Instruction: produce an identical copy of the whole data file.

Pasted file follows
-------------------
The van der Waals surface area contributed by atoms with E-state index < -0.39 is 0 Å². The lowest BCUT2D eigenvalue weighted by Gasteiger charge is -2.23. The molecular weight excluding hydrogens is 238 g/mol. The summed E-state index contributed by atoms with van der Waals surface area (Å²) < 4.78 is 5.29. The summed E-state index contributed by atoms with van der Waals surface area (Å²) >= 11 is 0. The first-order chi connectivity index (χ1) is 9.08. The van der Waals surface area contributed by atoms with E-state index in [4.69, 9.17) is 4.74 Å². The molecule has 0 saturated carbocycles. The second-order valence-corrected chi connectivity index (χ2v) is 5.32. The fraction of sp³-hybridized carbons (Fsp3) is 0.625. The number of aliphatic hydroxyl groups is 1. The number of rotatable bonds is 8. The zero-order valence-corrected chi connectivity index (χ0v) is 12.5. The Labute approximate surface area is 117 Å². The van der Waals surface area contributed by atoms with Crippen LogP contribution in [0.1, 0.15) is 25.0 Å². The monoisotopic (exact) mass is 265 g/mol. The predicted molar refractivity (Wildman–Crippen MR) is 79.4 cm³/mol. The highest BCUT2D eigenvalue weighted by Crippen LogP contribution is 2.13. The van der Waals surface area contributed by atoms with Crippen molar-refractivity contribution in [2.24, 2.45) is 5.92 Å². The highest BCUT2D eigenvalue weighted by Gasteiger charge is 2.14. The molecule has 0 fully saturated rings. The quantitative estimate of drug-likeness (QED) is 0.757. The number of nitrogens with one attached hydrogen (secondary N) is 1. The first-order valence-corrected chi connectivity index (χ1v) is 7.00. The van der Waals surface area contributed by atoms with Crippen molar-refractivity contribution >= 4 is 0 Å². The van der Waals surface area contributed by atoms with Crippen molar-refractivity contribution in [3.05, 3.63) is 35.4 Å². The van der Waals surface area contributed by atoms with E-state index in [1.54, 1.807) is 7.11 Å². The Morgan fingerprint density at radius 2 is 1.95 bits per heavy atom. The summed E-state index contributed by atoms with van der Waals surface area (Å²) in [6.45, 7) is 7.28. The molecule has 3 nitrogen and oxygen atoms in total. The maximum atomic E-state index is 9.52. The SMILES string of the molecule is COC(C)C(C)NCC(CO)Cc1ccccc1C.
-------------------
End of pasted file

The van der Waals surface area contributed by atoms with E-state index < -0.39 is 0 Å². The lowest BCUT2D eigenvalue weighted by Gasteiger charge is -2.23. The molecular weight excluding hydrogens is 238 g/mol. The summed E-state index contributed by atoms with van der Waals surface area (Å²) < 4.78 is 5.29. The summed E-state index contributed by atoms with van der Waals surface area (Å²) >= 11 is 0. The first-order chi connectivity index (χ1) is 9.08. The van der Waals surface area contributed by atoms with E-state index in [4.69, 9.17) is 4.74 Å². The molecule has 0 saturated carbocycles. The second-order valence-corrected chi connectivity index (χ2v) is 5.32. The fraction of sp³-hybridized carbons (Fsp3) is 0.625. The number of aliphatic hydroxyl groups is 1. The number of rotatable bonds is 8. The zero-order valence-corrected chi connectivity index (χ0v) is 12.5. The Labute approximate surface area is 117 Å². The van der Waals surface area contributed by atoms with Crippen LogP contribution in [0.1, 0.15) is 25.0 Å². The monoisotopic (exact) mass is 265 g/mol. The predicted molar refractivity (Wildman–Crippen MR) is 79.4 cm³/mol. The highest BCUT2D eigenvalue weighted by Crippen LogP contribution is 2.13. The van der Waals surface area contributed by atoms with Crippen molar-refractivity contribution in [2.24, 2.45) is 5.92 Å². The highest BCUT2D eigenvalue weighted by Gasteiger charge is 2.14. The molecule has 0 fully saturated rings. The quantitative estimate of drug-likeness (QED) is 0.757. The number of nitrogens with one attached hydrogen (secondary N) is 1. The first-order valence-corrected chi connectivity index (χ1v) is 7.00. The van der Waals surface area contributed by atoms with Crippen molar-refractivity contribution >= 4 is 0 Å². The van der Waals surface area contributed by atoms with Crippen molar-refractivity contribution in [3.05, 3.63) is 35.4 Å². The van der Waals surface area contributed by atoms with E-state index in [1.54, 1.807) is 7.11 Å². The Morgan fingerprint density at radius 2 is 1.95 bits per heavy atom. The summed E-state index contributed by atoms with van der Waals surface area (Å²) in [6.45, 7) is 7.28. The molecule has 3 nitrogen and oxygen atoms in total. The maximum atomic E-state index is 9.52. The SMILES string of the molecule is COC(C)C(C)NCC(CO)Cc1ccccc1C.